Since the early 1900’s, every mother that ever lived has, at some point, wondered if their child has ADHD. Attention Deficit Hyperactivity Disorder is one of those things that absolutely terrifies people. Particularly if you have another family member with the condition.
But is the concern justified? Do biological factors have any influence on whether your child develops ADHD or not?
What Are the Main Causes of ADHD?
To be able to answer the question “Is ADHD hereditary?”, we need to look a little closer at the causes and symptoms.
As with many neurobiological disorders, the answer to the above question seems to depend on which study you choose to believe. However, there are a few causes that almost everybody agrees with:
- Child’s brain develops at a slower rate than usual
- Child’s brain is Dopamine Deficient
- Having another family member with ADHD
Along with biological factors there are also environmental factors to take into consideration.
- Mother’s exposure to toxins while pregnant
- Complications with pregnancy
- Birth Complications
- Complications as a newborn
What Are the Symptoms of ADHD?
The average age of children diagnosed with ADHD is 7 years old. Often, it’s not until they start school that symptoms become more obvious. Many symptoms can be passed off as hereditary, for example, “He’s just like I was at that age.” But when a child starts school, other people from outside the family can judge their behavior in relation to how other children their age are acting.
Whatever biological factors are present in your family only a Doctor can properly diagnose ADHD. They have criteria that have to be met, according to the DSM 5, which is the standard diagnostic tool for mental health and Psychiatric disorders. Having said that, here are some signs that may cause concern:
- A consistent need to interrupt other’s conversations or activities
- Difficulty in controlling their own emotions and rapid mood swings
- Constant fidgeting, an inability to keep still
- Difficulty following instructions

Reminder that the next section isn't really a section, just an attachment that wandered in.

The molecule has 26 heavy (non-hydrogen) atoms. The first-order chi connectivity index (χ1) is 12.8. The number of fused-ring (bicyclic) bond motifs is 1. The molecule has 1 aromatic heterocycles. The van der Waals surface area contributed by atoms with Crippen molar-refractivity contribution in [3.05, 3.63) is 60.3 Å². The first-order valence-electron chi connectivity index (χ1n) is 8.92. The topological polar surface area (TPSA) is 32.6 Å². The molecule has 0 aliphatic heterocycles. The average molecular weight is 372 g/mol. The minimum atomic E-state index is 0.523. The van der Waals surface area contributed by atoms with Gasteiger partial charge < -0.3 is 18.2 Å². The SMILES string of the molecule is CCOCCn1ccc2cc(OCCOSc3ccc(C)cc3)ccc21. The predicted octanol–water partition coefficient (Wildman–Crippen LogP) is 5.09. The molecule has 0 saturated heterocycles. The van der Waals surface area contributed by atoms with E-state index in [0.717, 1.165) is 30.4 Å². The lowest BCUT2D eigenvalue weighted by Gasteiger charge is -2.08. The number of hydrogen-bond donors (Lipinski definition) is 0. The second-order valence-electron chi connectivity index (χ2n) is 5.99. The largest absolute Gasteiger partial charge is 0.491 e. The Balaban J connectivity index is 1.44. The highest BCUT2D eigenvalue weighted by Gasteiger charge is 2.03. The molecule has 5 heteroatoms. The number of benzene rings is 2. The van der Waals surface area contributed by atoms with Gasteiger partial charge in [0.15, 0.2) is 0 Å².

- Increased instances of day-dreaming
It’s important to remember that some of the above symptoms can be caused by other biological or environmental factors, which is why it is important to seek professional advice.
What Causes ADHD in Adults?
Recent figures suggest that around half of the 5% of children that are diagnosed with ADHD, will grow out of it before reaching adulthood. But ADHD in adults is not always diagnosed. The symptoms and causes in adulthood are the same as children, but with a few added behaviors.
- Hyperfocus – attention being consumed with something to the point that all other environmental factors and people are ignored
- Time Management – total focus on now and is often late
- Impulsivity – will act without thinking, often overspending or indulging in risky behavior
- Relationship difficulties – adults with ADHD are often unable to control their emotions which leads to misunderstandings and over-reaction
- Lack of motivation and fatigue
- Poor self-image and self-esteem
- Alcohol and drug abuse
An adult with Attention Deficit Hyperactivity can also show symptoms of other disorders such as Borderline Personality Disorder. A correct diagnosis is imperative in receiving the correct treatment.
What Is the Treatment for ADHD?
Whether your child’s ADHD is caused by biological factors or not, makes little difference to the treatment that is recommended. There are medications that can effectively subdue symptoms and therefore help your child to regulate their behavior at school, or in unfamiliar situations.
Medication isn’t the only option though. Ensuring that your child gets enough sleep is vital to their everyday functioning, as is exercise. Children with ADHD often have trouble getting to sleep, or staying asleep, so makings sure that they’ve run around as much as they can will help them to settle easier at night.
Your child’s diet is also a factor in treating their symptoms, and as some medications for ADHD reduce appetite, this must be monitored carefully. Ensure that your child is receiving plenty of iron, magnesium, and zinc, as well as Omega-3 fatty acids.
A Cognitive Behavioral Therapist can provide you and your child with techniques for managing challenging behavior. The can also help you develop a schedule for your child as routine is important for children, and adults, with ADHD.
Although it seems likely that biological factors play a role in causing ADHD, environmental factors do also. Further research must be done to determine which factors are the most prevalent in children, and adults, with ADHD which will hopefully lead to a cure one day.